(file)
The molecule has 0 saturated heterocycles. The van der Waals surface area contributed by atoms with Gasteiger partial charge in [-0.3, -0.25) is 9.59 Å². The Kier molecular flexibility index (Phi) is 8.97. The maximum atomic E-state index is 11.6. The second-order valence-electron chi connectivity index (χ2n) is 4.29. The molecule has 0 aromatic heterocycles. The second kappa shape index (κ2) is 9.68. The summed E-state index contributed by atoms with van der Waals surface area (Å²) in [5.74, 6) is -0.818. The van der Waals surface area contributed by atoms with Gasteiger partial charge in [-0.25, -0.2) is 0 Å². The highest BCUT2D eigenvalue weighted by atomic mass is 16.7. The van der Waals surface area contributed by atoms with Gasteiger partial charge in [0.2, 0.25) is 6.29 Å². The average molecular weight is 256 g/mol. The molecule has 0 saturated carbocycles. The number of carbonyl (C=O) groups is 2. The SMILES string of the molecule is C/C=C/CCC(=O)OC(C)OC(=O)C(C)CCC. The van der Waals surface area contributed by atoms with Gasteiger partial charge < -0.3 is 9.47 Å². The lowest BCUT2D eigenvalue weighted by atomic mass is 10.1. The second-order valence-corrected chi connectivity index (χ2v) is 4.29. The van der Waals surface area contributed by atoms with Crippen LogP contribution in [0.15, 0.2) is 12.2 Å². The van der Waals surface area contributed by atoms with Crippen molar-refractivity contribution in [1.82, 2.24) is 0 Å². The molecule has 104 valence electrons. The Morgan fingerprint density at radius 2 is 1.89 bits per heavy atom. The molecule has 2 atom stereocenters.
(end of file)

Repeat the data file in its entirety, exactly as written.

The molecule has 0 saturated heterocycles. The van der Waals surface area contributed by atoms with Gasteiger partial charge in [-0.3, -0.25) is 9.59 Å². The Kier molecular flexibility index (Phi) is 8.97. The maximum atomic E-state index is 11.6. The second-order valence-electron chi connectivity index (χ2n) is 4.29. The molecule has 0 aromatic heterocycles. The second kappa shape index (κ2) is 9.68. The summed E-state index contributed by atoms with van der Waals surface area (Å²) in [5.74, 6) is -0.818. The van der Waals surface area contributed by atoms with Gasteiger partial charge in [-0.25, -0.2) is 0 Å². The highest BCUT2D eigenvalue weighted by atomic mass is 16.7. The van der Waals surface area contributed by atoms with Gasteiger partial charge in [0.2, 0.25) is 6.29 Å². The average molecular weight is 256 g/mol. The molecule has 0 saturated carbocycles. The number of carbonyl (C=O) groups is 2. The SMILES string of the molecule is C/C=C/CCC(=O)OC(C)OC(=O)C(C)CCC. The van der Waals surface area contributed by atoms with Gasteiger partial charge < -0.3 is 9.47 Å². The lowest BCUT2D eigenvalue weighted by atomic mass is 10.1. The second-order valence-corrected chi connectivity index (χ2v) is 4.29. The van der Waals surface area contributed by atoms with Crippen LogP contribution in [0.15, 0.2) is 12.2 Å². The van der Waals surface area contributed by atoms with Crippen molar-refractivity contribution in [1.82, 2.24) is 0 Å². The molecule has 104 valence electrons. The Morgan fingerprint density at radius 2 is 1.89 bits per heavy atom. The molecule has 2 atom stereocenters.